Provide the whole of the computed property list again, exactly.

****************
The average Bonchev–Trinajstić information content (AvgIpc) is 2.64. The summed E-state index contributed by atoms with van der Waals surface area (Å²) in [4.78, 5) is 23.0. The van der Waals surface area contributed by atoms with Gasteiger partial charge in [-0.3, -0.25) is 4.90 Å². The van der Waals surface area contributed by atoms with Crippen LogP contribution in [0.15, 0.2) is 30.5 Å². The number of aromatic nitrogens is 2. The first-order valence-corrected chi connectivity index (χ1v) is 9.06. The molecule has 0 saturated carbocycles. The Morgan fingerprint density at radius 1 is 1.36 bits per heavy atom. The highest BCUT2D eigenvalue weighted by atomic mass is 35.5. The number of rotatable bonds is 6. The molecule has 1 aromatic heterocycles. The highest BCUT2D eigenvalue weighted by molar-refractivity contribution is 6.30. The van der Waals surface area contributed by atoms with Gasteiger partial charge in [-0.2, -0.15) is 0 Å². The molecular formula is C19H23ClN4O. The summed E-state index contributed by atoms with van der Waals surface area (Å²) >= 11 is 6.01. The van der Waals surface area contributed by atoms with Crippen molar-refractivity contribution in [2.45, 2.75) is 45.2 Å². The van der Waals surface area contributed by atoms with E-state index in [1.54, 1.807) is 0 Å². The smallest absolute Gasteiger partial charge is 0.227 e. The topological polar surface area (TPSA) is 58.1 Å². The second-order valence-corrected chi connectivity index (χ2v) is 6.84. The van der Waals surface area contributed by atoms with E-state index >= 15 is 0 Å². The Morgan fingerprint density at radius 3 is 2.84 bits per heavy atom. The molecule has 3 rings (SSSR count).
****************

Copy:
The average Bonchev–Trinajstić information content (AvgIpc) is 2.64. The summed E-state index contributed by atoms with van der Waals surface area (Å²) in [4.78, 5) is 23.0. The van der Waals surface area contributed by atoms with Gasteiger partial charge in [-0.3, -0.25) is 4.90 Å². The van der Waals surface area contributed by atoms with Crippen LogP contribution in [0.15, 0.2) is 30.5 Å². The number of aromatic nitrogens is 2. The first-order valence-corrected chi connectivity index (χ1v) is 9.06. The molecule has 0 saturated carbocycles. The Morgan fingerprint density at radius 1 is 1.36 bits per heavy atom. The highest BCUT2D eigenvalue weighted by atomic mass is 35.5. The number of rotatable bonds is 6. The molecule has 1 aromatic heterocycles. The highest BCUT2D eigenvalue weighted by molar-refractivity contribution is 6.30. The van der Waals surface area contributed by atoms with Gasteiger partial charge in [-0.2, -0.15) is 0 Å². The molecular formula is C19H23ClN4O. The summed E-state index contributed by atoms with van der Waals surface area (Å²) >= 11 is 6.01. The van der Waals surface area contributed by atoms with Crippen molar-refractivity contribution in [2.45, 2.75) is 45.2 Å². The van der Waals surface area contributed by atoms with E-state index in [1.54, 1.807) is 0 Å². The smallest absolute Gasteiger partial charge is 0.227 e. The topological polar surface area (TPSA) is 58.1 Å². The second-order valence-corrected chi connectivity index (χ2v) is 6.84. The van der Waals surface area contributed by atoms with E-state index >= 15 is 0 Å². The Morgan fingerprint density at radius 3 is 2.84 bits per heavy atom. The molecule has 3 rings (SSSR count).